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3 definitions found
 for Scot and lot
From The Collaborative International Dictionary of English v.0.48 :

  Scot \Scot\, n. [Icel. skot; or OF. escot, F. ['e]cot, LL.
     scottum, scotum, from a kindred German word; akin to AS.
     scot, and E. shot, shoot; cf. AS. sce['o]tan to shoot, to
     contribute. See Shoot, and cf. Shot.]
     A portion of money assessed or paid; a tax or contribution; a
     mulct; a fine; a shot.
     [1913 Webster]
  
     Scot and lot, formerly, a parish assessment laid on
        subjects according to their ability. [Eng.] --Cowell. Now,
        a phrase for obligations of every kind regarded
        collectivelly.
        [1913 Webster]
  
              Experienced men of the world know very well that it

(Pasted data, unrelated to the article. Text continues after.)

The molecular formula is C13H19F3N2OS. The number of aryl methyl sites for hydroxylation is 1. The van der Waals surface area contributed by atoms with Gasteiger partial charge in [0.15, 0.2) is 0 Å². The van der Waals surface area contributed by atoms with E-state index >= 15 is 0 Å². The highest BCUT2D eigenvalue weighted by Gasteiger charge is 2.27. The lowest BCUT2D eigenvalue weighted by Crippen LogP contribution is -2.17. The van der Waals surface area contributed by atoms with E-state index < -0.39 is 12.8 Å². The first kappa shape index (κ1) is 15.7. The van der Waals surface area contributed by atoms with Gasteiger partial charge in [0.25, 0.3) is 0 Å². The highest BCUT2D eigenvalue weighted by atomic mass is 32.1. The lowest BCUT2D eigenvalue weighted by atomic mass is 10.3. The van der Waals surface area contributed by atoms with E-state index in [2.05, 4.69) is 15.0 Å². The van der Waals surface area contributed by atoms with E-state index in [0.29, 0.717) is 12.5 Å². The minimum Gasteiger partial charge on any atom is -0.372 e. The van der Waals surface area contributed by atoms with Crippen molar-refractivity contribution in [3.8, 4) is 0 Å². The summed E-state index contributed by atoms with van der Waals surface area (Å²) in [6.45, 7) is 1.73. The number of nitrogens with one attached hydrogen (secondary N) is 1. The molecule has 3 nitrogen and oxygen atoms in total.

is best to pay scot and lot as they go along.
                                                    --Emerson.
        [1913 Webster] Scotal

From WordNet (r) 3.0 (2006) :

  scot and lot
      n 1: obligations of all kinds taken as a whole

From Bouvier's Law Dictionary, Revised 6th Ed (1856) :

  SCOT AND LOT, Eng. law. The name of a customary contribution, laid upon all 
  the subjects according to their ability. 
  
  

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